Senator Hillary Clinton is the phoniest of the lot. I’m sorry, but when I hear her trashing big oil companies for gouging consumers at the pumps or dissing the North American Free Trade Agreement (NAFTA), I want to puke. Who does she think she’s fooling?
New Republic editor Marty Peretz shares my reaction in his May 5 Blog entry titled “Hillary’s Fake Populism.” At one point, Peretz writes, “I’d bet the only people she dines with in
Kevin Mattson, one of my favorite historians and a Connor Study Professor of contemporary history at
“She has attacked Obama as an elitist – a charge she's certain Republicans will wage against him in the general election and that she’s just fine using early. So, in the wake of Obama's malapropism about "bitterness", she talked about the joys of learning how to shoot guns from her father (behind a humble house, no less) and then drinking brewskies with the boys and being coaxed into shots of Crown Royal in an Indiana bar (I understand if that last drink doesn't ring populist bells in your head, but at least it was whiskey, right?). A colleague of mine said she heard a little twang entering
Obviously, I’m a Barack Obama partisan, but I’m not much more convinced by his “populism.” To be certain, he has a natural rapport with the people, which comes out on the campaign trail. But when he starts rolling up his sleeves and talking with a down-home, good old boy tone, he does not seem entirely sincere. "For the last 10 days leading up to Tuesday’s primaries in
Obama has no other choice but to turn up the populist charm. His speech last month in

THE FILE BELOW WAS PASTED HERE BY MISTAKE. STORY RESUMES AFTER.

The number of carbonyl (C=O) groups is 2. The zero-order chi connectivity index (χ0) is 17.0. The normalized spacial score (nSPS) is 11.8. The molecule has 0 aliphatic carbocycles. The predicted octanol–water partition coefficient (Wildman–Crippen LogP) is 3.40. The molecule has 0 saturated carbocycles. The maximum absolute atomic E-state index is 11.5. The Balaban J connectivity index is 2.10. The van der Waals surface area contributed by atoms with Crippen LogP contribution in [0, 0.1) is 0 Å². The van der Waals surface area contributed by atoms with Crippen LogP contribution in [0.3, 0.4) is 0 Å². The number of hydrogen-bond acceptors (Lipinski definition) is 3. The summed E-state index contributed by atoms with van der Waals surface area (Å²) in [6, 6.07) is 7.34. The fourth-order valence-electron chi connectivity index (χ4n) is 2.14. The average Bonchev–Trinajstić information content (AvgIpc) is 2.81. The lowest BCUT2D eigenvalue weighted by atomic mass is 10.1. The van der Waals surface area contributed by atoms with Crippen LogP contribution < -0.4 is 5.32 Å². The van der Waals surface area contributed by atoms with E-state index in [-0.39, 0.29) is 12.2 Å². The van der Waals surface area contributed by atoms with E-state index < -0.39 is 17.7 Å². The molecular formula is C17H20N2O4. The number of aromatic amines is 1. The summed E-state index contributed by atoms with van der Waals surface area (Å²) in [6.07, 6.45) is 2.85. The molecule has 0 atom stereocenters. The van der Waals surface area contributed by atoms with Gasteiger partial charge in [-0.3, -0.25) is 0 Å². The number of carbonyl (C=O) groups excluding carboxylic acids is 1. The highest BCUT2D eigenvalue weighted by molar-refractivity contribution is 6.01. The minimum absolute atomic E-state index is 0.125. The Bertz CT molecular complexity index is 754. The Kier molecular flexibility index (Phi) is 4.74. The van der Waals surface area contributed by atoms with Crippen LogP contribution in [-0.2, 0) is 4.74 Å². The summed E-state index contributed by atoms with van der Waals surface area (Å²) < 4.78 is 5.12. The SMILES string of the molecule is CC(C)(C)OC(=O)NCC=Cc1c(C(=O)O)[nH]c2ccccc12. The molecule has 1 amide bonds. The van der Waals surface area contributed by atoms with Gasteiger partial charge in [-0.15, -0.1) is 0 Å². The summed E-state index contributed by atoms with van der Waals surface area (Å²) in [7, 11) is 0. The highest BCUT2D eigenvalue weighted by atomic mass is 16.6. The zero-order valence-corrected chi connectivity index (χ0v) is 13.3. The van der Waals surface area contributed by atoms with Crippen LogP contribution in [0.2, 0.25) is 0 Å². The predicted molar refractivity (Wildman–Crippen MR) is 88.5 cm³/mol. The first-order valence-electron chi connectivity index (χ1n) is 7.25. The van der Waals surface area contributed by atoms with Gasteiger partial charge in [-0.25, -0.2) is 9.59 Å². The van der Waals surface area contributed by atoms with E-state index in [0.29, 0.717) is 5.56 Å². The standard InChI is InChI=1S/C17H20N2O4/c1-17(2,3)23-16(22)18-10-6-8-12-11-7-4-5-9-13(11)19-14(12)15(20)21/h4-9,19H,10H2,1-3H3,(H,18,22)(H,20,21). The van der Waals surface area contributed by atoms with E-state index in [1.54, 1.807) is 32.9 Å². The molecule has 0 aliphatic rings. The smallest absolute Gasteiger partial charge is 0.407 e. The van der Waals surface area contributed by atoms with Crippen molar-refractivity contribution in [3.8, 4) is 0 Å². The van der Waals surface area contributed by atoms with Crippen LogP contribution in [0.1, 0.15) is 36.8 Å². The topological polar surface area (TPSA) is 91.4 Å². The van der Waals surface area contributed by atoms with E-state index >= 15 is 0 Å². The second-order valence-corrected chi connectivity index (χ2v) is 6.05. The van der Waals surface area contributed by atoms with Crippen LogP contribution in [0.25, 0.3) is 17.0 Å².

Barb Shelly, a columnist with the Kansas City Star, offered Obama some sensible advice when she wrote, “Find a high-profile person with small-town credibility to travel with you. I'm at a loss right now to say who that would be, but that's what campaign staffs are for.”
At least Senator John McCain doesn’t feel the need to out-populist Clinton and Obama. Last month, McCain spent a week journeying through several hard-hit areas in the
Working-class folks listened with mixed reactions. Some drank it in and loved every word of it, while others left shaking their heads, vowing to vote Democrat in November or stay home come Election Day.
Say what you will about McCain. At least he didn’t get all folksy. Standing on the steps of a
Good for McCain for steering clear of pseudo-populism. Good for McCain for not feeling like he has to mispronounce nuclear like Old Dubya, or say words like “misunderestimate” or pretend to love Nascar to win votes in the hinterland. Good for McCain for refusing to water down his message to appeal to working-class voters. He may share his mentor Senator Barry Goldwater’s politics, but at least he also has Goldwater’s honesty.